• Screening past candidates pool: AI can check your existing database of past applicants and shortlist candidates who fit into a currently open job role.
    • Reaching out to candidates: Akin to Siri and Alexa, a chatbot interacts with possible candidates to collect information and schedule interviews. This process is then followed up by a human recruiter.

AI can handle these tedious tasks efficiently by identifying the best possible candidates which in turn ‘re-humanizes’ the HR staff in your company.  
They are now left with more time and energy in their hands to interact with the potential employees, make them feel valued, and improve their experience with your organization. By automating the process of talent acquisition your organization stands to:

    • increase the quality of hiring decisions
    • save the time and efforts of the HR professionals for more important tasks
    • save on the cost of poor hiring decisions

Doing Away with Human Bias

A plus point of AI is that it reduces partiality at work by disregarding a candidate’s racial background, age, gender etc., during the initial screening and sourcing stage.

The AI can design questions that completely disregards a person’s background and instead focuses on their skillsets and competency for a particular job role.  

Workplace diversity boosts employee morale and causes employees to work more effectively and efficiently, thereby increasing productivity.

According to a study done by Ellison, a senior lecturer in MIT’s Department of Economics, and Wallace P. Mullin, an economist at George Washington University, even an equal split along the gender lines can increase revenue for the organization by roughly 41 percent.

Experts also believe that a diverse workforce can bring in new skills, more creativity and uniqueness to work which can help create innovative processes and bring in a variety of solutions on how to achieve a common organizational goal.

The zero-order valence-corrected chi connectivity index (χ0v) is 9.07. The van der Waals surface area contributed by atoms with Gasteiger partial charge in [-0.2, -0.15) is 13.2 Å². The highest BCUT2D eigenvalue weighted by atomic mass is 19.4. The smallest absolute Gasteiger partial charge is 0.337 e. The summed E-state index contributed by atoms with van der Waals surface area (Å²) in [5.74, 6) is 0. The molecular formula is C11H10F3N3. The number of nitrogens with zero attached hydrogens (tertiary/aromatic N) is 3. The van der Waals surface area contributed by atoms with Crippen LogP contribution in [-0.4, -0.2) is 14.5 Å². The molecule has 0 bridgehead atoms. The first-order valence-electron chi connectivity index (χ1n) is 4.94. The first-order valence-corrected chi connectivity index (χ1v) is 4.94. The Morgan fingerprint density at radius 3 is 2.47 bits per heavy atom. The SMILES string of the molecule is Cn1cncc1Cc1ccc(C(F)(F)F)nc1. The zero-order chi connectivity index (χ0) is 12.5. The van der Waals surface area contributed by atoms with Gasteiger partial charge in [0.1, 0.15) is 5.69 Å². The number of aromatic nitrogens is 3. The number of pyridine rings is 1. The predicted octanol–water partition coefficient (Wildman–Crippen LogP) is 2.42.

According to a CNBC report, companies such as J.P. Morgan Chase, and Unilever, are using AI to especially target a more diverse candidate pool.

The report further states, “TalentSonar, a California-based start-up, seeks to eliminate bias from job descriptions by using A.I. to tweak the language so that it’s more appealing to women and minority applicants.”

The example of L’Oreal is a perfect case study of accelerating hiring efficiency by using AI.

L’Oreal has 89000 plus employees worldwide. They recruit approximately 15000 candidates annually. Since around 5 million candidates apply for jobs at their website the cost and time involved in sifting through and reviewing all the resumes was enormous.

Finally, L’Oreal partnered with Seedlink Technology to use AI for the for the initial screening process. L’Oréal was asked to design three questions related to the skill sets the company desires most in potential candidates. One example of a question is: “Tell us about a time when you failed or made a mistake. What happened? What did you learn from the experience?”. Others questions revolved around other areas of work behaviour.

The team members with whom the potential applicants would work were also asked the same questions.

A model was developed based on the inputs received. The model fed the algorithms with details of the company’s expectations of a candidate and the candidate’s expectations from the future employer. The entire model was designed with the fact in mind that the technology would play the role of the enabler and the ultimate choice would be of a human recruiter.

The technology was designed “to think and make decisions like a human – but without human bias.” Therefore it was purely the candidate’s skill sets and potential that would win not the gender, race, or the university they studied at.
L’Oreal’s ‘efficiency and relevance rating’ has drastically increased since they started using AI as the ‘job offer ratio for interviewed candidates is up to 82 percent.’

2. Aiding Employee Onboarding & Adaptation

First impressions matter more than we realize. It is during the first few weeks that the new employees look out for signs on how an organization functions.

According to a study done by Talya Bauer, Ph.D., author of Onboarding New Employees: Maximizing Success, part of the SHRM Foundation’s Effective Practice Guidelines Series, “Research and conventional wisdom both suggest that employees get about 90 days to prove themselves in a new job. The faster new hires feel welcome and prepared for their jobs, the faster they will be able to successfully contribute to the firm’s mission.”

Therefore, the first 90 days of the new employee in an organization forms the foundation of the employee’s motivation and dedication towards performance at work and organizational goals.

The onboarding process within those 90 days can not only mold the first impression of the organization in the minds of the new employees but can also affect their retention in the organization in the long run.